There apparently has been a military coup in Sudan Officials in Khartoum say soldiers arrested the prime minister and other leaders. The U.S. special envoy for the Horn of Africa says Washington is "deeply alarmed" by reports of a military takeover.

There apparently has been a military coup in Sudan

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Sudan was moving toward democracy. Sudanese civilians, helped by the military, deposed a dictator in 2019. But then today the military arrested the transitional government's leaders and put the acting prime minister under house arrest. U.S. Special Envoy for the Horn of Africa Jeffrey Feltman says Washington is deeply alarmed by what's going on. Feltman says a change in the government by force would be, in his words, utterly unacceptable. NPR's Eyder Peralta is covering the story from Ethiopia. Hi, Eyder.


KING: So this is a developing story throughout the morning. What do we know so far?

PERALTA: So this is now officially a military coup. The military leader, Abdel Fattah al-Burhan, came on state TV, and he said that he was dissolving the transitional government, and he was declaring a national state of emergency. The office of the civilian leader, Prime Minister Abdalla Hamdok, released a statement saying that he was, quote, "kidnapped" and saying that this action by the government is, quote, "a complete coup against the gains of the revolution." The internet and the cell networks have been almost entirely cut off. But activists are calling on people to take to the streets to protest against the military, and they're sending us videos that show thousands of people on the streets of Khartoum. They're resorting to the old chants that we heard when Omar al-Bashir was toppled in 2019. They're calling for a revolution, calling for the fall of the regime.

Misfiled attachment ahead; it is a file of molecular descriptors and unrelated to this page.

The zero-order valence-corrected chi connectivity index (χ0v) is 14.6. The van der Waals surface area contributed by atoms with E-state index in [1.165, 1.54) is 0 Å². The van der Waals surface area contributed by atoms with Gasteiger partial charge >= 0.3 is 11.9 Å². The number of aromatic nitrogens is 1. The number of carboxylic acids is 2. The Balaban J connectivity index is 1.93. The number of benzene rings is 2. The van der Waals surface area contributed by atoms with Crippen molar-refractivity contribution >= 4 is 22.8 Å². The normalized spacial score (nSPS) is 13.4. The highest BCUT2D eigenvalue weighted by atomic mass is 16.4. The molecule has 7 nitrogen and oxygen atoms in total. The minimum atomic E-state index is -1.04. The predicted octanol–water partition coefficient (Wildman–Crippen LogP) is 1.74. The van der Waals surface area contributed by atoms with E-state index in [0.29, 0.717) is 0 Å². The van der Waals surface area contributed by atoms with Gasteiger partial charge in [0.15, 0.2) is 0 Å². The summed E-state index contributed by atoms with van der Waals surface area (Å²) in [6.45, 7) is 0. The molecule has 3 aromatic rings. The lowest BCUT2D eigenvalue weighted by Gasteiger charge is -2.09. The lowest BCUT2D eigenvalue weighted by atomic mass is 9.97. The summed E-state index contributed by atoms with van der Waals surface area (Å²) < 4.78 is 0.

I spoke to Osman Hadadi (ph), an activist, and he was on the streets of Khartoum watching military trucks trying to get rid of roadblocks that they had set up. And he was defiant. Let's listen.

OSMAN HADIDI: No one can stop the Sudanese dream. No one can stop the people's dream. Right now the dream of the Sudanese people is updated day by day - day by day.

PERALTA: The dream, he's saying, is being fought for every day, he says, but the fact is, the military has now taken power once more, pushing civilians out of the equation and perhaps returning Sudan to a military dictatorship.

KING: How did that happen? Because in 2019, and from then on, we are talking about a popular uprising that, along with the military, deposes a much-hated dictator.


KING: Everything looks fine. And then how do we get here?

PERALTA: So the military had agreed that after a certain period, they would cede power to civilians. And this was a fantastic time in Sudan. I was there. There was music. There was hope. And the military was supposed to turn over power next month. There was a tussle between them and the civilians. And now they're making it clear that they are staying. And if this coup sets in, it could mark the end of one of the most remarkable pro-democracy movements we've seen recently on the African continent.

And the activists that made this happen are heartbroken. I spoke to one in Khartoum who's afraid of getting arrested, so they asked me that I don't use their name, but let me read you one of the messages that they sent me. They say, (reading) I had two panic attacks already. It's too familiar, and I just don't know how we can repeat this again. I just don't know how we can survive another nationwide trauma. We deserve so much better.

KING: Extraordinary. In the meantime, you are in Ethiopia, which is itself in the middle of a civil war - all of this happening on the Horn of Africa, which seems particularly unstable right now.

PERALTA: Yeah. I mean, look; this is a season of heartbreak here in East Africa. A similar fragile democratic transition here in Ethiopia has now ended in civil war. And Sudanese government officials I've talked to worry that the fissures between the military and between political factions in that country are deep, and a coup just exacerbates them, and they worry about the potential for violence.

KING: NPR's Eyder Peralta in Ethiopia. Thanks, Eyder.

PERALTA: Thank you.

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